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Dawson Nichols’ non-stop surreal dream


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Dawson Nichols is a brilliant storyteller and Adelaide audiences will remember him for his previous one-man show, I Might be Edgar Allen Poe.

Peter Brook has written that all you need for good theatre is an empty space (and an actor and audience). Nichols requires only a chair in his latest show, Stop Start, staged in the appropriately intimate Bakehouse Theatre.

In essence, he plays a character being filled with embalming fluid, but Stop Start defies definitions and boundaries as it is essentially a non-stop surreal dream spoken in  rapid-fire delivery (with perfect diction). Nichols’ exceptionally expressive face and animated voice transition seamlessly from character to character while, simultaneously, his hands and body communicate another story or emotion.

Stop Start may be the dream-like, confused, rambling thoughts and powerful imagery of a near-death experience: life flashing before your eyes in an instant. Or it may be a man associated with drug taking reliving one hallucination after another. The definitive interpretation is not so important here: Nichols’ acting, intensity, sense of comedy and fusion of universal myths and stories with modern anecdotes is unique.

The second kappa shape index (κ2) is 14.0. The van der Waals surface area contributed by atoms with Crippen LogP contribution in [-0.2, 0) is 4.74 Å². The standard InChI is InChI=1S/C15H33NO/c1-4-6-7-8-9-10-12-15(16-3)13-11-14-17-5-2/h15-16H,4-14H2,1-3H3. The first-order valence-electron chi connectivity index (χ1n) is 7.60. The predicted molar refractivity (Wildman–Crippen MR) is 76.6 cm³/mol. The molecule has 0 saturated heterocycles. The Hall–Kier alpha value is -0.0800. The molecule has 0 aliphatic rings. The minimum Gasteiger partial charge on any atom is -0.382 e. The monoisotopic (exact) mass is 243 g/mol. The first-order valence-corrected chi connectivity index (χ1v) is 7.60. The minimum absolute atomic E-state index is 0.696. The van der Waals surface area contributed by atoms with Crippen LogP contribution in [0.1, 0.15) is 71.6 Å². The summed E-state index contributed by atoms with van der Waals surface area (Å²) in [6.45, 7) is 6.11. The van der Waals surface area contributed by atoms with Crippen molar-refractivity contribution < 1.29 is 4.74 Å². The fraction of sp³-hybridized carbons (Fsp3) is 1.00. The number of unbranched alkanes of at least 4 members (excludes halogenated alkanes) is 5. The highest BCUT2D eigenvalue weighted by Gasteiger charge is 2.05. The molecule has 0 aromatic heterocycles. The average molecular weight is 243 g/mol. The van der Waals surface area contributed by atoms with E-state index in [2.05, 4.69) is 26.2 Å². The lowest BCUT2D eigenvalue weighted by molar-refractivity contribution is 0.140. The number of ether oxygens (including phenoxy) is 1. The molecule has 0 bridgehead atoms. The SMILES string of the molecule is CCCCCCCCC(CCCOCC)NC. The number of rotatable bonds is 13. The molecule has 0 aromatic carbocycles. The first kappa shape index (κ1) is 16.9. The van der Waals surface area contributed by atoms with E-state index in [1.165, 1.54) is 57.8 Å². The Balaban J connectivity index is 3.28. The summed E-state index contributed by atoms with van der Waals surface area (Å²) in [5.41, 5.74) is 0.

His characters are addicted to caffeine or other substances: they want to speed to the end or delay its arrival. While they face family revelations and undergo incredibly lucid, visual experiences rich in metaphor and illusion, the audience is taken on an unforgettable ride.

Stop Start is totally engaging and Dawson Nichols invites his audience to enter his imaginative world: his skill is such that you are involved from the opening second to the final image.

Stop Start is being performed at the Bakehouse Theatre until February 21, and then again from March 2-7.






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